Four leading water law experts on Oregon water law presented a letter to the Governor, “An appeal for gubernatorial leadership to modernize Oregon’s water laws,” and shared it with the Senate Interim Natural Resources and the House Agriculture, Land Use, Natural Resources and Water Committees. This Oregon Capital Chronicle article explains the conversations. We now expect a “water package” in the 2025 session. As a part of this work, the Integrated Water Resources Strategy (IWRS) has been put on pause while new agency leadership is installed. (For more information about the IWRS, visit the IWRS page.) With the appointment of Ivan Gall, it’s time for work to be completed on the IWRS, the OWRD Strategic Plan and other items that have been on hold at the agency.

The League provided testimony in support of the Oregon Water Resources Dept. (OWRD) draft proposed groundwater rules. Our Deschutes League has been engaged in water issues in their region and also supports these proposed rules. According to a recent article in the Bend Bulletin, hydrologists and community leaders in Central Oregon are sounding the alarm over the decline and loss of groundwater, with the discharge at the headwaters of the Metolius River down 55 percent over the past six years, while water pumped from  underground aquifers "is far outpacing what nature can replace through precipitation."

Last year, OWRD said more than 130 people in Central Oregon were seeking financial assistance to repair wells, mainly due to the dropping aquifer, including 114 homeowners in Deschutes County. The cost to repair a well varies depending on several factors but can range from $9,000 to $55,000, said Alyssa Rash, a spokesperson for the department. That is an expense many can’t afford. The League was pleased that a $1 million General Fund was added to the Water Well Abandonment, Repair and Replacement Fund in 2024. The League was engaged in helping create this fund in 2021.

The Environmental Protection Agency is revising standards related to tribal water rights.

The Umatilla/Morrow County Groundwater (LUBGWMA) issue is still not resolved. The League has brought up this issue with WRD, DEQ and ODA quarterly meetings. 

The League continues to work to save Oregon’s wetlands and here’s why. We expect to engage with the Governor’s Office regarding housing needs while protecting wetlands.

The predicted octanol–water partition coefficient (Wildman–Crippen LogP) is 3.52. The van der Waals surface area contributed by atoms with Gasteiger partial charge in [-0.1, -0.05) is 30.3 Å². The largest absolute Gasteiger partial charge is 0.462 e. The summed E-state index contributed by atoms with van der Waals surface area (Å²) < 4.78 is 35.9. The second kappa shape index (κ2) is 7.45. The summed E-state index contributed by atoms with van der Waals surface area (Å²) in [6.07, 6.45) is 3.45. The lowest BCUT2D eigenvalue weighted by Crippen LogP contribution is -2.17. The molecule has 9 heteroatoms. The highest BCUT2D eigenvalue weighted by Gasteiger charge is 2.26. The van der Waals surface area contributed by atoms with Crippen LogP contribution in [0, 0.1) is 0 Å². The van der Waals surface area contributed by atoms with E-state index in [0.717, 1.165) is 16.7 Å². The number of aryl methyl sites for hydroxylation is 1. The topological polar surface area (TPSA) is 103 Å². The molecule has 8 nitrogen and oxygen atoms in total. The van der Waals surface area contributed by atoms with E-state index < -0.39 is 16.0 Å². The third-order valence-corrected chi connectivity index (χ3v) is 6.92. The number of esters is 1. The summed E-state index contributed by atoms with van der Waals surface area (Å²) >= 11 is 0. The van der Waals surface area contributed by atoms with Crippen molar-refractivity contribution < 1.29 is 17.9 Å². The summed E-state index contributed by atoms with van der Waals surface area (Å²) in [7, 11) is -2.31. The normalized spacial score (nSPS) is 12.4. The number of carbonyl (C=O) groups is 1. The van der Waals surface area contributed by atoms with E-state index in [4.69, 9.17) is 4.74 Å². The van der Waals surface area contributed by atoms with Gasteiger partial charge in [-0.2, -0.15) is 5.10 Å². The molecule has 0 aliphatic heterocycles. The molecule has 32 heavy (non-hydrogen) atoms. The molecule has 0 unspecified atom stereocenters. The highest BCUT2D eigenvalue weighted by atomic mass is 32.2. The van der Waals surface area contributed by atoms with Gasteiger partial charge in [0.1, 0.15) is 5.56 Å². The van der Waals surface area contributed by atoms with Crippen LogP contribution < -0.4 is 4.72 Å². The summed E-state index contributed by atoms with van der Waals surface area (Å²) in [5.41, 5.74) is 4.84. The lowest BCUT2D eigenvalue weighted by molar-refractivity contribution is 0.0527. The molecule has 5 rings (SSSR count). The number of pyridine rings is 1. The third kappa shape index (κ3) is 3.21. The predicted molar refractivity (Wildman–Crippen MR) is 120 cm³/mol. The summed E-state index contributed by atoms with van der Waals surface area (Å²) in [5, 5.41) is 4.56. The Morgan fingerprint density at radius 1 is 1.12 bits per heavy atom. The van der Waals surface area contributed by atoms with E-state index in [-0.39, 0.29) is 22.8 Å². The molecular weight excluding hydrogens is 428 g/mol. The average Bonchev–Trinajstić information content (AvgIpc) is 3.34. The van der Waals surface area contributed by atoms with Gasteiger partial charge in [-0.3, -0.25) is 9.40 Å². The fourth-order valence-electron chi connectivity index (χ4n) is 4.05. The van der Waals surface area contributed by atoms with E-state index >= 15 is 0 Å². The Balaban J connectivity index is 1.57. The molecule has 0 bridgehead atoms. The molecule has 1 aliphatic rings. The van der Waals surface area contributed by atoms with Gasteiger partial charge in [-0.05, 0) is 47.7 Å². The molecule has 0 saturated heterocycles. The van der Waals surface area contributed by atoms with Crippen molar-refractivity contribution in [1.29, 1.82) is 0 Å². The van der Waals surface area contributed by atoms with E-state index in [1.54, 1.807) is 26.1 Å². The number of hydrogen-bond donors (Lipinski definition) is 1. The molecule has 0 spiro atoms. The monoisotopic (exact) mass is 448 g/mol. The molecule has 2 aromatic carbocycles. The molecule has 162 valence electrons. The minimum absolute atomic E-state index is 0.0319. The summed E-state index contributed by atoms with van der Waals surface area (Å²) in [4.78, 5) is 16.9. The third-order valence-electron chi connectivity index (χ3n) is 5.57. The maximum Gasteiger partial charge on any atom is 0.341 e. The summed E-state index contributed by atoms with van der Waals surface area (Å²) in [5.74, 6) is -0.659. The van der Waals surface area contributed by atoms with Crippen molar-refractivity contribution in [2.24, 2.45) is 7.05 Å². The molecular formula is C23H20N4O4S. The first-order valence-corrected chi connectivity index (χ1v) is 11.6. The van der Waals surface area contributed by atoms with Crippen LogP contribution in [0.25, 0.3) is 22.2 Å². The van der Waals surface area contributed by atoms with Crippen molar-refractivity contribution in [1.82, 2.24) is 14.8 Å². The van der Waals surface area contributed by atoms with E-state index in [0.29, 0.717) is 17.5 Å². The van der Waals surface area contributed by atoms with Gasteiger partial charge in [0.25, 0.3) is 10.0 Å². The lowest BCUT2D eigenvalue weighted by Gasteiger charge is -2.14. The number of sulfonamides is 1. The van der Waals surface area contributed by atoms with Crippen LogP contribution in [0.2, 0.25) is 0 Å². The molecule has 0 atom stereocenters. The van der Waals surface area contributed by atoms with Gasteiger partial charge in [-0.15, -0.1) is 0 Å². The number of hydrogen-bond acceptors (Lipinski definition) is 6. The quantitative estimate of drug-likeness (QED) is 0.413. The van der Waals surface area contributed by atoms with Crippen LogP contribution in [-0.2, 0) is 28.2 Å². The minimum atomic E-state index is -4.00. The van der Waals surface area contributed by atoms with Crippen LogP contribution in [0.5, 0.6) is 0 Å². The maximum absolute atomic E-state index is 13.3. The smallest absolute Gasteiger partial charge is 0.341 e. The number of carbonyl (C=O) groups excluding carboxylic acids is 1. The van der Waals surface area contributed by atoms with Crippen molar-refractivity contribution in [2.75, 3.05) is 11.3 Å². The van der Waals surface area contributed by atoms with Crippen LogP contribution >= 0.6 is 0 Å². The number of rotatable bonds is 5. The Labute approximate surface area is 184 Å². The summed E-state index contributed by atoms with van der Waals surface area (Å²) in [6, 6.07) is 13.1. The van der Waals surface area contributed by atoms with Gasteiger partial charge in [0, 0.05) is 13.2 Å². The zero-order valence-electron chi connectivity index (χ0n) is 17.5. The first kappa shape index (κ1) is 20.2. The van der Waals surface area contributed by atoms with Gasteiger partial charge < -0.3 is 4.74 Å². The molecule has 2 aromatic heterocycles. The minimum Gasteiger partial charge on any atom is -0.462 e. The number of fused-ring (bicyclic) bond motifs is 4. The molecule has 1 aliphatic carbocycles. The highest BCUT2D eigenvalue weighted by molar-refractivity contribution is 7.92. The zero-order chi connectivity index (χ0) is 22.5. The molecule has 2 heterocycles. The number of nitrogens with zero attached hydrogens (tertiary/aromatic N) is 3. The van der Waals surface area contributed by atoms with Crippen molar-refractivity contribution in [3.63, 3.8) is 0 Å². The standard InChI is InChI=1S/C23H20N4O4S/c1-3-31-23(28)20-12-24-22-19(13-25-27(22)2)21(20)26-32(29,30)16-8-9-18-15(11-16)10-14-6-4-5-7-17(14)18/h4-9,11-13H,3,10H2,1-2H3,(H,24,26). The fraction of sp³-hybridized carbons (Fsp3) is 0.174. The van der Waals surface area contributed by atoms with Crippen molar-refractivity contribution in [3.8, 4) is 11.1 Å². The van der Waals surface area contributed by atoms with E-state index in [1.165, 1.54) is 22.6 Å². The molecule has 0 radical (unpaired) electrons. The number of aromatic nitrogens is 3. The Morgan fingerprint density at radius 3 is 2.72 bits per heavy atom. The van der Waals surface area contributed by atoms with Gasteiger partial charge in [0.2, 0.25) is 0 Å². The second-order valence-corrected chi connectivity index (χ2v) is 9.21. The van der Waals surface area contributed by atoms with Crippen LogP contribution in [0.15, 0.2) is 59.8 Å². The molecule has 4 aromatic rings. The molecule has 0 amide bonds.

League members may want to check the U. S. Drought Monitor, a map that is updated every Thursday. Here is a more complete website about drought in Oregon. Jefferson County has asked for a drought emergency declaration, but that request has not yet been approved.

We all need to pay attention to the potential for harmful algal blooms and practice “when in doubt, stay out.”  Visit the Harmful Algae Bloom website or call the Oregon Public Health Division toll-free information line at 877-290-6767 to learn if an advisory has been issued or lifted for a specific water body. DEQ received funding for a six-month seasonal monitoring specialist position in the 23-25 Legislatively Adopted Budget which allowed the lab to expand the 2023 pilot scale recreational HAB network from 10 water bodies to 40 lakes and reservoirs this year. The lab will sample these 40 water bodies four times each from May 2024 through October 2024 in six regional circuits across the state.


By Carolyn Mayers 

The League monitored several informational meetings during the recent Interim Legislative Session. The House Committee on Emergency Management, General Government and Veterans met on May 29, and heard an update on the upcoming wildfire season from the Department of Oregon State Fire Marshal (OSFM) Chief Mariana Ruiz-Temple. While the early part of the season shows lower than normal risk for a large part of the State, she strongly emphasized that all indications point to above average risk during the latter part of the season. This, in the face of challenges such as reduced capacity across the Oregon Fire Mutual Aid System, reduced rural capacity among volunteer fire service, and continued record drought conditions in vulnerable parts of the state. She also outlined her department’s effort in the area of wildfire mitigation, including providing defensible space assessments to homeowners and community wildfire risk reduction grants.